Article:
I have another article.
 
BrianHorlicks

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#14
Spirituality 'link' to mental illness
Behind the Headlines
Wednesday January 2 2013

People with ‘spiritual views’, but not conventional religious beliefs, had higher rates of drug use
“Spiritual people are more likely to be mentally ill”, the Daily Mail reports.
Its headline is based on results from a survey of over 7,000 people in England. The research identified a group of people described as having a “spiritual understanding of life” but not practicing organised religion (for example, attending church regularly).
Researchers found this group were more likely to have a variety of mental health disorders and substance misuse problems than those describing themselves as religious and those reporting neither a religious nor a spiritual understanding of life (which for ease of reference, we will describe as atheists).
It is tempting to conclude that having a spiritual understanding of life (without a religious framework of regular worship) somehow causes more mental health problems, potentially through lack of social support increasing a person’s vulnerability.
However, it is equally valid to conclude that mental health problems cause people to develop a spiritual understanding of life, potentially through searching for alternative answers and explanations for their problems (as the American blues singer Bonnie Raitt put it, ‘Religion is for people who are scared to go to hell. Spirituality is for people who have already been there’).
This highlights the main limitation of this cross-sectional research – that it cannot prove cause and effect. It cannot prove which came first: spirituality or mental ill health.
Further research is needed to explore this potential link and how it may differ from person to person or culture to culture.
Where did the story come from?

The study was carried out by researchers from University College London.
The funding source was not stated in the online publication, but no conflicts of interest were declared.
*
The study was published in The British Journal of Psychiatry, a peer-reviewed medical journal.
The media reporting was generally accurate, although the significant limitations of the study were not highlighted.
What kind of research was this?

This was a cross-sectional study aiming to examine the association between a “spiritual or religious understanding of life” and symptoms or diagnoses of mental health problems and substance abuse. Cross-sectional studies are useful, but their main limitation is that they cannot prove cause and effect, only that two things are in some way related. This study was not designed to be able to tell us whether spirituality actually causes differences in mental health, only whether they are related.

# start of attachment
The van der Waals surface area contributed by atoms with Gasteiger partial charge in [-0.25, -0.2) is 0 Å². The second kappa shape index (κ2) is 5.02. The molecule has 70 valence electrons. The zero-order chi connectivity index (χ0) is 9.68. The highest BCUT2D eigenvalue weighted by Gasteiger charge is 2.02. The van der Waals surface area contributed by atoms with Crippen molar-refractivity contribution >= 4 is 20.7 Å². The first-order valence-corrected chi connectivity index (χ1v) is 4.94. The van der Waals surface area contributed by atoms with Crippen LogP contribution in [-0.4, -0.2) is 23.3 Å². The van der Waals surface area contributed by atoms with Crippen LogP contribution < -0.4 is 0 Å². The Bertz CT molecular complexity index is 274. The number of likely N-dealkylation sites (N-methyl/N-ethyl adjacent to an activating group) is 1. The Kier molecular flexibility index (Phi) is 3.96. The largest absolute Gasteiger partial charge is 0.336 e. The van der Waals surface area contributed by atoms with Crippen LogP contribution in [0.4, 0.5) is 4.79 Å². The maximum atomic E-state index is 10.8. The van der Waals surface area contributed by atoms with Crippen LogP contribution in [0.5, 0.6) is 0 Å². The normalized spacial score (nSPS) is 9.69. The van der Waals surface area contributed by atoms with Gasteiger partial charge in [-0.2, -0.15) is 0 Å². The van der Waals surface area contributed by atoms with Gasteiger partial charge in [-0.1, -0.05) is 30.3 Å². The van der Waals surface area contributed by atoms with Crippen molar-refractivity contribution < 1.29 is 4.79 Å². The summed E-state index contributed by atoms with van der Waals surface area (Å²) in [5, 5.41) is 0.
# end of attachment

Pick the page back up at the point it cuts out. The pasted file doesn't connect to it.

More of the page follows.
The survey results were appropriately “weighted” to take account of non-response to the survey and to make the results more representative of the English population as a whole.
The statistical analyses were also adjusted to take into account differences due to gender, age, ethnicity, educational attainment, marital status and perceived social support. Social support, the authors stated, is known to be associated with religious belief and practice.
What were the basic results?

A total of 13,171 people were contacted to take part in the interview survey, of which 7,403 (56.2%) responded.
*
Those that took part were 46.3 years old on average, 51.4% were women and 85% were ‘white British’. Of these, 35% had a religious understanding of life (86% stating they were Christian), 19% were spiritual but not religious, and the largest group were neither religious nor spiritual (46%).
Prevalence of mental health disorders was similar between the group of religious people and those with neither religious nor spirituality tendencies, except that religious people were less likely to have used drugs or be a hazardous drinker.
Spiritual people were more likely than those with neither religious nor spiritual beliefs to:
have ever used drugs
be dependent on drugs
have abnormal eating attitudes
have generalised anxiety disorder
have a phobia
have a neurotic disorder
to take psychotropic medication (medication that affects brain function) such as antidepressants or antipsychotics
How did the researchers interpret the results?

The researchers concluded that, “people who have a spiritual understanding of life in the absence of a religious framework are vulnerable to mental disorder.”
Conclusion